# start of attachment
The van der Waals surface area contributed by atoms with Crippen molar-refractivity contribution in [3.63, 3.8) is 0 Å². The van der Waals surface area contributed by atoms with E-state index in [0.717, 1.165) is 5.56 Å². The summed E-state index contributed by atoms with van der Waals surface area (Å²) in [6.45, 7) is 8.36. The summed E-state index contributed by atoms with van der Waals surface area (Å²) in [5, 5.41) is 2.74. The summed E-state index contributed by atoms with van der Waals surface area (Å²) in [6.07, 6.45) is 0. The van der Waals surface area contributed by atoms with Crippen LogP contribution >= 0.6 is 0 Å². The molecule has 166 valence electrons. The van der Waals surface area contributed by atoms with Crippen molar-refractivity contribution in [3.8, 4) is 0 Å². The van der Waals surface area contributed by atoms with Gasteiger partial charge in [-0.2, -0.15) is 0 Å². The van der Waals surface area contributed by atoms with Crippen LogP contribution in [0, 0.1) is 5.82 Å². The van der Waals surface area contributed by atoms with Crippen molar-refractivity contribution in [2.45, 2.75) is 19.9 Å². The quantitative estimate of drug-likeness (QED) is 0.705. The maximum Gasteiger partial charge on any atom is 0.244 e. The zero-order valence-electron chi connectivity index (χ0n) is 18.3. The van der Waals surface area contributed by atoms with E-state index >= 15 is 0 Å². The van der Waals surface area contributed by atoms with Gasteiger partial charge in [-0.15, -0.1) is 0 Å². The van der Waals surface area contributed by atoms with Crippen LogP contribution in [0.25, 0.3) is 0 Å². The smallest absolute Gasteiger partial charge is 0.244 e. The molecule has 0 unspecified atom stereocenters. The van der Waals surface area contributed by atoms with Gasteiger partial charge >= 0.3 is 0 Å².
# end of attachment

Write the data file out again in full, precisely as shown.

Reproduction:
The van der Waals surface area contributed by atoms with Crippen molar-refractivity contribution in [3.63, 3.8) is 0 Å². The van der Waals surface area contributed by atoms with E-state index in [0.717, 1.165) is 5.56 Å². The summed E-state index contributed by atoms with van der Waals surface area (Å²) in [6.45, 7) is 8.36. The summed E-state index contributed by atoms with van der Waals surface area (Å²) in [5, 5.41) is 2.74. The summed E-state index contributed by atoms with van der Waals surface area (Å²) in [6.07, 6.45) is 0. The van der Waals surface area contributed by atoms with Crippen LogP contribution >= 0.6 is 0 Å². The molecule has 166 valence electrons. The van der Waals surface area contributed by atoms with Crippen molar-refractivity contribution in [3.8, 4) is 0 Å². The van der Waals surface area contributed by atoms with Gasteiger partial charge in [-0.2, -0.15) is 0 Å². The van der Waals surface area contributed by atoms with Crippen LogP contribution in [0, 0.1) is 5.82 Å². The van der Waals surface area contributed by atoms with Crippen molar-refractivity contribution in [2.45, 2.75) is 19.9 Å². The quantitative estimate of drug-likeness (QED) is 0.705. The maximum Gasteiger partial charge on any atom is 0.244 e. The zero-order valence-electron chi connectivity index (χ0n) is 18.3. The van der Waals surface area contributed by atoms with E-state index >= 15 is 0 Å². The van der Waals surface area contributed by atoms with Gasteiger partial charge in [-0.15, -0.1) is 0 Å². The van der Waals surface area contributed by atoms with Crippen LogP contribution in [0.25, 0.3) is 0 Å². The smallest absolute Gasteiger partial charge is 0.244 e. The molecule has 0 unspecified atom stereocenters. The van der Waals surface area contributed by atoms with Gasteiger partial charge >= 0.3 is 0 Å².